Currency used in New Zealand is the New Zealand Dollar (NZD). Other currencies are not readily accepted other than at some of the larger hotels and at banks throughout New Zealand. Attempting to make a transaction in a foreign currency may result in some light hearted bemusement. New Zealanders are amongst the highest users of electronic banking services in the world. Automatic teller machines (ATMs), locally known as 'the hole in the wall', are available in just about every town, even those without a bank. Most shops have Eftpos (Electronic Funds Transfer at Point Of Sale) terminals for debit and credit cards, so most purchases can be made electronically. Credit cards are not accepted by some merchants with Eftpos, especially smaller food retailers such as dairies, takeaways and cafes that do not serve alcohol. Also smaller retailers may often set a minimum purchase of around $10 when obtaining cash, if they agree to provide cash. Banks offer a wide range of telephone and Internet banking services. If you are going to be in New Zealand for a while it may be convenient to open a New Zealand bank account and set up a local debit card, to avoid carrying a lot of cash around.
New Zealand has a very high level of ultraviolet radiation and skin cancer, around 40% more intense than you will find in the Mediterranean during the summer. Sunglasses and sunscreen are highly recommended, especially if you are of European descent. Visiting the doctor will cost about NZ$50 and may vary between practices and localities. The New Zealand public hospital system is free of charge to Australian, British and New Zealand citizens but will charge other nationals for treatment received. An exception to this is in the case of any accident when the Accident Compensation Commission (ACC) will pick up the tab. Travel insurance is highly recommended. New Zealand has high and equitable standards of professional health care comparable with Sweden or Australia. Tap water is drinkable but precautions should be taken against Giardia when tramping.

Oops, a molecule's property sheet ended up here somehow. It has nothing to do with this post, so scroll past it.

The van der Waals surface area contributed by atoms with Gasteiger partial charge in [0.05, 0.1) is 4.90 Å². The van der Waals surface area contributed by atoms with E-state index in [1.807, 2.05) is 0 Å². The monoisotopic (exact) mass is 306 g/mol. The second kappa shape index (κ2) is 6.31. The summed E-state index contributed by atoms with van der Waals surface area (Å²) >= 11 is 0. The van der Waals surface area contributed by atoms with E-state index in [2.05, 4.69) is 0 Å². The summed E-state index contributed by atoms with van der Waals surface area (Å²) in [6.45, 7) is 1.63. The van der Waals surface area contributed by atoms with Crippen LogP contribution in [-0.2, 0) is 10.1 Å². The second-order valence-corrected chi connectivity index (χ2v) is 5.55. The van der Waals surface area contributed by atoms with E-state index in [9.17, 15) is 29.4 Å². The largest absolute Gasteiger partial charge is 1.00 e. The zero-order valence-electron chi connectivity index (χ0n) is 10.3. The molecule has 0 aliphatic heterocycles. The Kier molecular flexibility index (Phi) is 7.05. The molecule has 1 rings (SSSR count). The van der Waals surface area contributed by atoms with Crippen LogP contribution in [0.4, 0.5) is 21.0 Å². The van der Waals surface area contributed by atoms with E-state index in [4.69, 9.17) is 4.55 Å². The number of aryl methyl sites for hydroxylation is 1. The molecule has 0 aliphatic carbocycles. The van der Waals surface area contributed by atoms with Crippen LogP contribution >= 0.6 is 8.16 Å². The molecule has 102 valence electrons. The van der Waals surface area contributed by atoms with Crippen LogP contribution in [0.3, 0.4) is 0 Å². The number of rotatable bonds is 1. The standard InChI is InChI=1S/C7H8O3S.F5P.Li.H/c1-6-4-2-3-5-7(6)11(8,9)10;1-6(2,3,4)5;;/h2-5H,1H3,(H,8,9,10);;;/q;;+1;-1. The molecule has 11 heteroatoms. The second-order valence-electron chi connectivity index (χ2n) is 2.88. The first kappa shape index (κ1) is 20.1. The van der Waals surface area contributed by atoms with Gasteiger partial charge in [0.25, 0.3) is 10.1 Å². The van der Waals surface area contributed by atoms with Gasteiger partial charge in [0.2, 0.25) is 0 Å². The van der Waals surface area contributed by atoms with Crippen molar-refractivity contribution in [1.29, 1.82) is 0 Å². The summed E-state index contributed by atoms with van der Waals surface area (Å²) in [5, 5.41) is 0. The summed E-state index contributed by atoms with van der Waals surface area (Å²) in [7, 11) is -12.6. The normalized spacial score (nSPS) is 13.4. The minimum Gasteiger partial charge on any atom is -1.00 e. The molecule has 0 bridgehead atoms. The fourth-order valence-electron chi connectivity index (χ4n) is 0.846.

While difficult to make international comparisons, the level of crime in New Zealand is similar to many other western countries. Dishonesty offences, such as theft, are by far the most frequent type of crime. Travellers should take simple, sensible precautions such as putting valuables away out of sight or in a secure place and locking doors of vehicles, even in remote locations, as much of this crime is opportunistic in nature.
Driving around both the main islands by car is generally not a problem. You can reach almost anywhere you might need to in a two-wheel-drive car or even a small camper van. The volume of traffic is normally low and drivers are usually courteous. Within cities, traffic density is higher and some confusion may set in, given that many drivers are used to the open roads. Traffic drives on the left in New Zealand. Outside of cities roads are usually only one lane in each direction. Allow time to be caught behind slower moving traffic until it is safe to overtake. To legally drive in New Zealand then you need to be at least 15 years of age and hold a valid drivers licence from your home country. If you plan on staying and driving in country for over a year then you need to get a New Zealand driver's licence. You can also go by bus. Buses are a relatively cheap and environmentally friendly way to get around New Zealand. Most roads in New Zealand are quite narrow and winding, and travelling a long distance in a bus can be a safe and relaxing way to travel. Booking in advance on some lines can get you great bargains.